NEW YORK (Reuters Health) - Living in a neighborhood with a lot of people of similar ethnic background may have some health benefit, hints a new study from the United Kingdom.
In the study, fewer activity-limiting long-term illnesses were reported by people who lived in neighborhoods they felt were more than half made up of people with whom they shared a common ethnicity.
This effect was seen among white (primarily of British and Irish ancestry), Indian, Pakistani, Bangladeshi, and African race and ethnic groups, despite the tendency of ethnic minorities to "live in deprived neighborhoods," Dr. Mai Stafford, from University College London, told Reuters Health in an email correspondence.
Stafford's team measured actual ethnic density of various neighborhoods and asked residents for their views on the ethnic makeup of their own neighborhood.
The study included 8,850 whites, 1,299 Indians, 678 Pakistanis, 233 Bangladeshis, 690 Africans, and 820 of Caribbean ethnicity.
The investigators found general agreement between actual and perceived ethnic density, except that whites tended to underestimate the proportion of whites in their neighborhoods.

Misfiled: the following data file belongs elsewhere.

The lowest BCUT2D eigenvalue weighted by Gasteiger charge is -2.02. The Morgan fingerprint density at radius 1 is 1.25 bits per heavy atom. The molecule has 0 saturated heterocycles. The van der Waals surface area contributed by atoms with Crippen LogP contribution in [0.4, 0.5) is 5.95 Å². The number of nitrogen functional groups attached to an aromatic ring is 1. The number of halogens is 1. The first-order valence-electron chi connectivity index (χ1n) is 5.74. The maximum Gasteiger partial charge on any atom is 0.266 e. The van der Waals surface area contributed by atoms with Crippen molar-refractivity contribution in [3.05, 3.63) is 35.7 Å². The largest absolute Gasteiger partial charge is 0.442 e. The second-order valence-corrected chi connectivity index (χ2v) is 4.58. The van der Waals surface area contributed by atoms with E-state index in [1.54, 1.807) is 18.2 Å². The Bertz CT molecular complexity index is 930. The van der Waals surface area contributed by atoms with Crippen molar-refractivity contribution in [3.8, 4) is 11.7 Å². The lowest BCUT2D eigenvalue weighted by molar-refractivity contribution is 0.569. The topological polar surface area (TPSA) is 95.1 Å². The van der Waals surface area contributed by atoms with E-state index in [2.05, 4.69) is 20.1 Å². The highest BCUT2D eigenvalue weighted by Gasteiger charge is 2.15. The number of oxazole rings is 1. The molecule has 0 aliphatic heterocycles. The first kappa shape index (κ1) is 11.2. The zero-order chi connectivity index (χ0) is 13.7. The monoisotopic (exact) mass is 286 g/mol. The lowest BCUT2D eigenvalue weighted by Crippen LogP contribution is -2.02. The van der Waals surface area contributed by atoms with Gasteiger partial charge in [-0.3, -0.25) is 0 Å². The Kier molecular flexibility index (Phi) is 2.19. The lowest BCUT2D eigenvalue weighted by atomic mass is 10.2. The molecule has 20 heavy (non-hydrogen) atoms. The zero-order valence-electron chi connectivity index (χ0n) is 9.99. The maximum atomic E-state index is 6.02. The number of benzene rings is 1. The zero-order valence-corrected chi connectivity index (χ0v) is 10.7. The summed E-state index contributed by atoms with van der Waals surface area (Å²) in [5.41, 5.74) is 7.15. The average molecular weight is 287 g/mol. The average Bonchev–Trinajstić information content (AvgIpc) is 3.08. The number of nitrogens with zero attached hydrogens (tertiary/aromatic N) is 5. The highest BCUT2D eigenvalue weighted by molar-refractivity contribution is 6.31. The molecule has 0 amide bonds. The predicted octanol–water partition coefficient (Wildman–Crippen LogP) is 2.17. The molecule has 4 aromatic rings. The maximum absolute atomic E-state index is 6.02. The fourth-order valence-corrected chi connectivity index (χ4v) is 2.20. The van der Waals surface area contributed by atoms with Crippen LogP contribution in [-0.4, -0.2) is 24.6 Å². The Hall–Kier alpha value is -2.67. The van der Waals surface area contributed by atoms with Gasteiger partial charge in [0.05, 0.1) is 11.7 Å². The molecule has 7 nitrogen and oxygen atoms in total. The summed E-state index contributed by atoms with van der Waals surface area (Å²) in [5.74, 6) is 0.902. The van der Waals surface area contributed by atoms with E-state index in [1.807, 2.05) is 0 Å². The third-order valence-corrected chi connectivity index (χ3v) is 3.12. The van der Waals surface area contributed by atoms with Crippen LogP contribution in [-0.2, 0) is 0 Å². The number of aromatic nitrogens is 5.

By contrast, "ethnic minority participants tended to overestimate the proportion of people from the same ethnic background as themselves in the local area," Stafford said.
A health benefit of living in neighborhood with people of the same ethnic background was evident for all ethnic groups - except those of Caribbean ethnicity.
For unexplained reasons that need further study, those of Caribbean ethnicity reported fewer long-term illnesses associated with actual, rather than perceived, ethnic density.
In earlier research, Stafford and colleagues reported ethnic minorities living in areas with greater proportions of "co-ethnics" experience less racial discrimination and associated stress, which may partially explain the current findings.
They call for continued investigations to further explain and clarify the impact neighborhood ethnic density has on overall health.